A Separation

Iran, divided

Every so often a film comes along which reminds you of the power of simple, unfussy storytelling. A Separation, a drama about two families in Iran, doesn’t contain any clever camera angles or suggestive imagery; it doesn’t play with narrative form or time; there are no self-conscious nods to other works or tête-à-têtes with genre. It’s just a great script, delivered by unshowy actors and deftly filmed by writer-director Asghar Farhadi. Its two-hour running time positively flew by.

There is no music; instead the film’s soundscape is filled with words – justifications, accusations, explanations and advice. In lesser hands it could have been heavy going, but here it works faultlessly thanks to the quality of writing and acting. At every stage you can understand exactly why each character chooses to act in the way they do, yet by the half way point they’ve all found themselves in a horrible mess of their own making. You’re challenged to think – and judge – and consider the shades of grey that occur in every conflict.

The film itself is reluctant to take sides, either in the dispute between the two families or those of the respective couples within them. The opening scene is almost a manifesto: a man and wife argue, presenting the facts of their case directly to camera, with us the audience in place of an unseen arbitrator. It’s also a brilliantly economical expository device, dispensing with the need for more conventional introductions and allowing the meat of the plot to commence from the off.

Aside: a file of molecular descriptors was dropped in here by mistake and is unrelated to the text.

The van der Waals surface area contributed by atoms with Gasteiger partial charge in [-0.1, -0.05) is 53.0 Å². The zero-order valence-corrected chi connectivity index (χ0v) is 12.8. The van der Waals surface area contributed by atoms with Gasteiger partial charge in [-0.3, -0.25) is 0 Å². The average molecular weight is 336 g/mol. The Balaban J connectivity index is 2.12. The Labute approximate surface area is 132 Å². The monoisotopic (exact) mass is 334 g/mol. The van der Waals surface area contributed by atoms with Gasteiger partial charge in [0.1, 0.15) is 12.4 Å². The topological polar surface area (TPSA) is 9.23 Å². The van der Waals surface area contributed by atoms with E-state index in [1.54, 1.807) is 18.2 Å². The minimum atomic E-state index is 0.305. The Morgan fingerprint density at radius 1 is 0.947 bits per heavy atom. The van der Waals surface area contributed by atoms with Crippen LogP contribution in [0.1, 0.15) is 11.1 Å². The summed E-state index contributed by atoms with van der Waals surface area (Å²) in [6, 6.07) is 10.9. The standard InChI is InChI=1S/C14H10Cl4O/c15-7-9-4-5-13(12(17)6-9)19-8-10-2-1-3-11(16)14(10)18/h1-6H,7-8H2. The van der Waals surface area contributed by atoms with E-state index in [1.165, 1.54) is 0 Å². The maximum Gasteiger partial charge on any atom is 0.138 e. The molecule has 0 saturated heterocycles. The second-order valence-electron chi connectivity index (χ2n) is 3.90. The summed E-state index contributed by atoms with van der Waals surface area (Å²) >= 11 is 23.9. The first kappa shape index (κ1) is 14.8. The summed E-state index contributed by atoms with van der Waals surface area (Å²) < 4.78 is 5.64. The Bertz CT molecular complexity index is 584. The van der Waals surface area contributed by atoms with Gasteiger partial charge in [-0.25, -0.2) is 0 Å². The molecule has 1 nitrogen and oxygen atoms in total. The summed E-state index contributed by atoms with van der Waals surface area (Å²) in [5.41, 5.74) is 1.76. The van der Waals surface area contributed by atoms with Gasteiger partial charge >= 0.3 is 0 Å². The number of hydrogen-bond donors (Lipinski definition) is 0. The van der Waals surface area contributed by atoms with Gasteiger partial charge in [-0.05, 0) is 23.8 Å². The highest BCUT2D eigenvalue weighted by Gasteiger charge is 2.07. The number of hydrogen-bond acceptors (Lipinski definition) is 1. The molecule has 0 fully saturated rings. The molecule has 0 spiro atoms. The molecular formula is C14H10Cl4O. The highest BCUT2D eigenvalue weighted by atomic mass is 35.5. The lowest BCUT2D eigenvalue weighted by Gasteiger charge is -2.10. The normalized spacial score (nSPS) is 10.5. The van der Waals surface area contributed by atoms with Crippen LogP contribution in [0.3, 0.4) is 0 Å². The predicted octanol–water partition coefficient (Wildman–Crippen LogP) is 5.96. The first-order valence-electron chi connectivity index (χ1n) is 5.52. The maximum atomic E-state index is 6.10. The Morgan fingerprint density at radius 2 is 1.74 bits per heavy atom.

Things are said and actions carried out in a tale which explores the discrepancies of gender and class, but by the end it’s hard to discern whether any real progress has been made. The final scene returns to the conflict of the first and shapes as if to resolve it, but again the film refuses to pass judgement – and in doing so also ticks its obligatory arthouse ending-with-a-question box. I liked it.

My only qualm was with the moment of violence on which everything hinges: it needed to be more violent – or perhaps less clear, or perhaps off screen altogether – for me to believe in the possibility that its consequences were as severe as is alleged by the victim in the film. It was a rare moment of ‘action’ not quite pulled off with the same aplomb as the countless triumphs of dialogue – and as such I was always secretly sure of the perpetrator’s moral safety.

Still, A Separation achieves all it sets out to do in fine style. It doesn’t push any cinematic boundaries or threaten to reinvent the wheel – but this is proper adult drama and, in its admirable compassion for all of its characters, it even reminded me of last year’s extraordinary Of Gods and Men. A controlled, intelligent and elegant piece of cinema.

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